There is no such thing as a bad time to study the American presidency. But some times (now, for instance) are better than others. Consider the following:
With just one year left of his time in office, Obama has been freed of many constraints that have limited his willingness to take significant risks. Because he doesn’t have to worry about reelection, he can talk about as he likes, engage as he likes, prioritize as he likes.
The 2016 presidential election has officially started, with the first primaries and caucuses only weeks away (the Iowa caucuses are on February 1st; the New Hampshire primary on February 9th). The Democratic primary process seems clear enough, pitting an overwhelming “establishment” favorite (Clinton) against an upstart yet surprisingly resilient liberal challenger (Sanders). The question here is not so much whether Sanders will actually be able to win (vanishingly unlikely, although that’s what people were saying about Obama in December 2007), but whether he will be able to pull Clinton far enough to the left to affect here general election chances.
The Republican process is an entirely different matter. Yowza. At one point there were 16 formally declared candidates, and even though a few have dropped out (Walker, Jindal, Graham. Perry, Pataki) eleven are still running. It is impossible–to put it mildly–to work out the dynamics of such a race (formal models become
unstable with 3 candidates, and the complexity increases geometrically as you add
more possibilities. Eleven candidates? Impossible). The “establishment” candidates are all tanking, with early favorite Jeb Bush barely registering, and now in 5th
place, pulling 4.7% in the Real Clear Politics average. Most of the other candidates are more or less on the bottom (Fiorina, Santorum, Huckabee, Paul, Kasich). Neurosurgeon Dr. Ben Carson has dropped from his 2nd place status to 4th (and is in real trouble, as the dissention in his campaign signifies). Two other candidates, Texas Senator Ted Cruz and Florida Senator Marco Rubio are running 2nd and 3rd as of January 14th. But apart from 1st place, everything is volatile and unpredictable.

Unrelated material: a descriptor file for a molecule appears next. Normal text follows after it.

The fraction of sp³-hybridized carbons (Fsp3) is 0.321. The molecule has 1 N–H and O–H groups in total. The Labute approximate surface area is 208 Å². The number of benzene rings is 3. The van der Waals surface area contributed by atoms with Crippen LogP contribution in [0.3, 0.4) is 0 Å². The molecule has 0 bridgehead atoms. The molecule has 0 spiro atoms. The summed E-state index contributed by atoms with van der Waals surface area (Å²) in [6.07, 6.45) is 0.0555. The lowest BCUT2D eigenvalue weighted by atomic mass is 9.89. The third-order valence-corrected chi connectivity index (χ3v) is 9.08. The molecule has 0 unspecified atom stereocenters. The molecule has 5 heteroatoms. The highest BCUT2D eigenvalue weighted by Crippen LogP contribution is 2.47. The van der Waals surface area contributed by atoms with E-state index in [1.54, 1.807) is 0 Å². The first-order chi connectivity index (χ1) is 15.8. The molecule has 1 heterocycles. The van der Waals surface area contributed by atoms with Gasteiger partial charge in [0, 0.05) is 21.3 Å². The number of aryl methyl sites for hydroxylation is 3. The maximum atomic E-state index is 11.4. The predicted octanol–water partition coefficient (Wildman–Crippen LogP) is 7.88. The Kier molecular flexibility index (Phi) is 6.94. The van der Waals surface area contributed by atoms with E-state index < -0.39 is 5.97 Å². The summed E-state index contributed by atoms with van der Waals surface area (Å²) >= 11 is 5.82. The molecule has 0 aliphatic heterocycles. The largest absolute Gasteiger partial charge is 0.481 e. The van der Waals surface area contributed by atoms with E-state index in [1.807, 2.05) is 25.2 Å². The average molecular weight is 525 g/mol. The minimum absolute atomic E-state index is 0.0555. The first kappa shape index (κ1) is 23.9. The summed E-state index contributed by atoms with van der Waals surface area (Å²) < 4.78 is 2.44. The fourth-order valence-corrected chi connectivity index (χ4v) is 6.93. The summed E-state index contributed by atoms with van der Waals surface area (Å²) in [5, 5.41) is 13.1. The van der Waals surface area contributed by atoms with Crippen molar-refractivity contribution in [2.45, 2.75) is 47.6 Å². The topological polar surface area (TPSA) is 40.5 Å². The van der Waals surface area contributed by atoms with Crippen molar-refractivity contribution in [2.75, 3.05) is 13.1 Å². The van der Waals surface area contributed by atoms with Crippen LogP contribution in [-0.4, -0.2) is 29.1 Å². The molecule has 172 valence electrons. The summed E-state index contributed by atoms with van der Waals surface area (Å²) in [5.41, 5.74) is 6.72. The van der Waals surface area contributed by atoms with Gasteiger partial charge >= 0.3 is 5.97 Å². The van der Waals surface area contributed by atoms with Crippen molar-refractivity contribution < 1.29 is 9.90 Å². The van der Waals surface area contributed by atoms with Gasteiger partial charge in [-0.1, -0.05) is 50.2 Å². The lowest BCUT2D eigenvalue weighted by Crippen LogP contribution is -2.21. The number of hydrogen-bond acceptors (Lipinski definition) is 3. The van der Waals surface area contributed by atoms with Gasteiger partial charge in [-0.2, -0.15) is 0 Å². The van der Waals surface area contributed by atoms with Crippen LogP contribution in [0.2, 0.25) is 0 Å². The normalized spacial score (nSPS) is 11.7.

In fact, I can sum up the unpredictability of the entire process in two words: Donald Trump. A decidedly unconventional candidate, he has emerged as the
frontrunner in the face of nearly unanimous opinion by party professionals, pundits, even political scientists that such a thing was impossible and that his nomination would be a catastrophe for the GOP. Trump, it seems, can say things that no conventional candidate could get away with, and the more outrageous his claims and language, the better he does. GOP regulars are horrified, but there is nothing that they can do, as reforms over the last four decades have removed almost all of their former powers over the nomination process.
We will be able to observe the bulk of the primary process in real time. I can’t tell what will happen, but I can promise that it will be fascinating.
In the meantime, the rest of the country’s (and world’s) problems have not gone away. ISIS, Syria, Iran, Russia, terrorist attacks in Paris and San Bernardino, in
Egypt and Israel and Turkey, the refugee crisis, North Korea, the European Union, China, climate change, drones, Guantanamo Bay, income inequality, gun violence, immigration, the economy, the deficit, entitlement reform, health care, are all hanging around–the full range of issues that will confront the new president.